The aim of this exercise was to watch a video interview with Jon Levy, founder of Foto8, where he discusses the exhibiting of documentary and photo-journalistic photographs, within an art gallery setting, and my reactions to his comments. I guess me saying I think everything he said was spot on and I agree isn’t a sufficient enough response?
Serious head on ;o) We only see a very short snippet from what is obviously a longer interview where Levy is discussing the merits or reasons for displaying documentary based or photo-journalistic images within an art gallery. My initial reaction was that this is perfectly acceptable. As an interested party I enjoy seeing this kind of work displayed somewhere other than in a magazine, newspaper or on-line. I am a great believer in being able to appreciate the work more as a properly printed photograph rather than as a thumb nail, or poorly presented in a photo-book; across a double page spread where you miss half the detail as it vanishes into the spine, and to see it as part of a whole body of work.
As Levy states, both the galleries and the photographers themselves, have an important role to play in showing images from these genres, helping spread awareness of issues, be they current or historic, opening them up to a wider audience. To be honest even if it’s because we merely LIKE the images rather than wanting to buy into the message they are sending does that ultimately matter? If people enjoy it they will discuss it and the message will be disseminated anyway. Does it matter if they also label themselves as artists? I could spend a long time arguing that everyone is an artist and anything is art, a simple line on a page is art, art is the expression or application of human creative skill and imagination, there is an art to making coffee…I’ll stop…
However, he does take umbrage if the sole intention of the photo-journalist is to pander to an elitist market as he feels this goes against the remit, and I also totally agree with this. A journalist’s job, be it as a writer or a photographer, is to provide information to as wide an audience as possible, to spread the story. Occasionally the story will be targeted at a specific audience perhaps, but even so, not to one so extremely narrow; by limiting the audience they are not fulfilling their role.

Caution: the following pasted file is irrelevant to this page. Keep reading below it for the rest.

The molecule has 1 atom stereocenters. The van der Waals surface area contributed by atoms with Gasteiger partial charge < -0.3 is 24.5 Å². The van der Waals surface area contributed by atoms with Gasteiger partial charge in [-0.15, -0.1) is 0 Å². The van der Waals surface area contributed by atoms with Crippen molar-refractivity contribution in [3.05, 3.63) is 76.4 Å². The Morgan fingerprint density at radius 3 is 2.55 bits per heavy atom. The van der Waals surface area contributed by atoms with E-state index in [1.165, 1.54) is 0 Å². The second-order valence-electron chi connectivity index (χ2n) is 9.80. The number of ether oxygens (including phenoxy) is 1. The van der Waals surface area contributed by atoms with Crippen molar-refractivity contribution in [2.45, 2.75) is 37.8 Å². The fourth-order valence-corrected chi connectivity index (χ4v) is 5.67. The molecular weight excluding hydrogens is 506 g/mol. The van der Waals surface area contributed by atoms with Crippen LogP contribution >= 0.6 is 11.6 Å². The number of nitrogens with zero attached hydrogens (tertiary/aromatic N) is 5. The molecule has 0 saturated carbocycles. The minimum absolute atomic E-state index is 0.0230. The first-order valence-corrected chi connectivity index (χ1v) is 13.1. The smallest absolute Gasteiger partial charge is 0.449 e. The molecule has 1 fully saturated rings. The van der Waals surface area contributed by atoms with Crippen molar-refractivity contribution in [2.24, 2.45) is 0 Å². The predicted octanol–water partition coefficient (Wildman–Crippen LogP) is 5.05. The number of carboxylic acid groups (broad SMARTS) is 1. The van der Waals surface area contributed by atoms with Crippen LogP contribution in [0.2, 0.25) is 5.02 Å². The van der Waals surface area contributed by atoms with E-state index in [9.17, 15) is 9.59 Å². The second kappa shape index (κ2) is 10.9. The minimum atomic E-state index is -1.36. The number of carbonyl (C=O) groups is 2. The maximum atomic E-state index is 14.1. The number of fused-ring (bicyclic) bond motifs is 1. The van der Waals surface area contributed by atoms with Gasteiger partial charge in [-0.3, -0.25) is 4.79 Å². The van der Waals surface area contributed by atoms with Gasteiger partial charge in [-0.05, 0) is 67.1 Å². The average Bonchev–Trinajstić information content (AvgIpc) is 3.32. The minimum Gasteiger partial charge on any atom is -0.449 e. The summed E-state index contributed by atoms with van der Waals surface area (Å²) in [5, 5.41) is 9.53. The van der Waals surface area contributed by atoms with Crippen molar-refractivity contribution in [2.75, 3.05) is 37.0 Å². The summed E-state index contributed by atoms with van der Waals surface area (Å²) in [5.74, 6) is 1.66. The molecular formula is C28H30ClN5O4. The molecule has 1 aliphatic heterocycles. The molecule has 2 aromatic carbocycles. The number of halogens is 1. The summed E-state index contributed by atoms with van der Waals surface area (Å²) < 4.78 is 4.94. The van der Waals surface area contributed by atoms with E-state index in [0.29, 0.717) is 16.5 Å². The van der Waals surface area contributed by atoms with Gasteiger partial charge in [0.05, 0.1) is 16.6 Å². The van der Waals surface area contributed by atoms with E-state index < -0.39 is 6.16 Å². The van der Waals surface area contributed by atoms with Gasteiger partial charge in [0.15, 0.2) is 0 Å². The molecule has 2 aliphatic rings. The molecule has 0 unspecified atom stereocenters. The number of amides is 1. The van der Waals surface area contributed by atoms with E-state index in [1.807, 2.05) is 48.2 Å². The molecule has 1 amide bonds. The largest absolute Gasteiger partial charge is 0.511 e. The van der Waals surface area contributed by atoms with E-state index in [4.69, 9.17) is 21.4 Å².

Many photographers are adept at using many different platforms, ‘mixing media’ as he puts it, and a prime example Levy gives is Simon Norfolk, whose work I actually do like and was lucky enough to see in conversation at the Barbican (and got my book signed). Levy does have issues with others, whose motives and reasons for exhibiting their work is ambiguous. He believes that you can never be sure of their message, of what their intentions are and this is unsettling. On this I also agree, you do view the same photograph under a different light once you are aware of the true intention behind it. As with the written word the writer’s reason for producing a certain article or book may be manipulative-propaganda or advertising- or may be more straightforward, i.e so as to inform. In either case, understanding the writer’s underlying purpose will help you interpret the context of the writing and the same is true of photography. Perhaps he was also thinking of the recent controversy surrounding the digital manipulation used by Steve McCurry, who was purporting to be a photojournalist yet was digitally manipulating his images to make them more aesthetically pleasing for an ‘art’ market. Part of me doesn’t have an issue with this as a street scene in India with 5 guys in a cart is the same street, the same cart, the same day, the same circumstances with one removed. If the intention is merely to reveal India still uses carts, it rains (or whatever) and there are dirt track roads it is still a valid image…but the other part of me says but hmmmmmm its not being totally honest is it?
Back to the documentary image in an art gallery setting…I know that some argue against some historical images being seen for their aesthetic quality rather than the true original meaning, but I still think that the original purpose and story is being told when we view the photographs, which I found quite apt as today I got an email through from Beetles & Huxley advising that they have on display one of the original alternative frames of Dorothea Lange’s Migrant Mother. As mentioned in a previous post socially committed photographers have to accept that over time the context of their images will change and so will how they are perceived and used. Sontag (2008)
On the whole an interesting video, which made me realise how strongly I felt that there can be a crossover between Documentary/Photo-journalism and Art, especially if the payments received from exhibiting the work can ensure the photographer makes a living and can possibly fund more projects.
Photojournalism as art (2017) Available at: https://vimeo.com/album/1720878/video/18510352 (Accessed: 9 January 2017).
Sontag, S. (2008) On photography. London: Penguin Classics.